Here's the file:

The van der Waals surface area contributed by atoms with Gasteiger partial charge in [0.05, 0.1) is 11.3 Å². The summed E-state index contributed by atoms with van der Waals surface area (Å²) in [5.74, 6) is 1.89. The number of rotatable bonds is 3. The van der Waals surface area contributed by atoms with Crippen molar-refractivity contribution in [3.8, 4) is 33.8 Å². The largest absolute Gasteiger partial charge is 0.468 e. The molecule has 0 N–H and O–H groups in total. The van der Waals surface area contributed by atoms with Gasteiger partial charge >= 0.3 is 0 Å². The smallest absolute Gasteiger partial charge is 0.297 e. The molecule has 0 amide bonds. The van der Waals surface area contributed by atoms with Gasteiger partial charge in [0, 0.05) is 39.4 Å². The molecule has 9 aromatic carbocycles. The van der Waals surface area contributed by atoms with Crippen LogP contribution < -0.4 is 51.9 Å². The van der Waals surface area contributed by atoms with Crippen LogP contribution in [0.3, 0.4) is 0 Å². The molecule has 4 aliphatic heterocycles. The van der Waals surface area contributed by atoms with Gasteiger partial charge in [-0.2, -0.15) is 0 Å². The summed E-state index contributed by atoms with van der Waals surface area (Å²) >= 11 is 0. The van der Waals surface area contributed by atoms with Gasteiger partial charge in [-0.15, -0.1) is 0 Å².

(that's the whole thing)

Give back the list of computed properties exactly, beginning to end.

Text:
The van der Waals surface area contributed by atoms with Gasteiger partial charge in [0.05, 0.1) is 11.3 Å². The summed E-state index contributed by atoms with van der Waals surface area (Å²) in [5.74, 6) is 1.89. The number of rotatable bonds is 3. The van der Waals surface area contributed by atoms with Crippen molar-refractivity contribution in [3.8, 4) is 33.8 Å². The largest absolute Gasteiger partial charge is 0.468 e. The molecule has 0 N–H and O–H groups in total. The van der Waals surface area contributed by atoms with Gasteiger partial charge >= 0.3 is 0 Å². The smallest absolute Gasteiger partial charge is 0.297 e. The molecule has 0 amide bonds. The van der Waals surface area contributed by atoms with Gasteiger partial charge in [0, 0.05) is 39.4 Å². The molecule has 9 aromatic carbocycles. The van der Waals surface area contributed by atoms with Crippen LogP contribution < -0.4 is 51.9 Å². The van der Waals surface area contributed by atoms with Crippen LogP contribution in [0.3, 0.4) is 0 Å². The molecule has 4 aliphatic heterocycles. The van der Waals surface area contributed by atoms with Gasteiger partial charge in [-0.2, -0.15) is 0 Å². The summed E-state index contributed by atoms with van der Waals surface area (Å²) >= 11 is 0. The van der Waals surface area contributed by atoms with Gasteiger partial charge in [-0.15, -0.1) is 0 Å².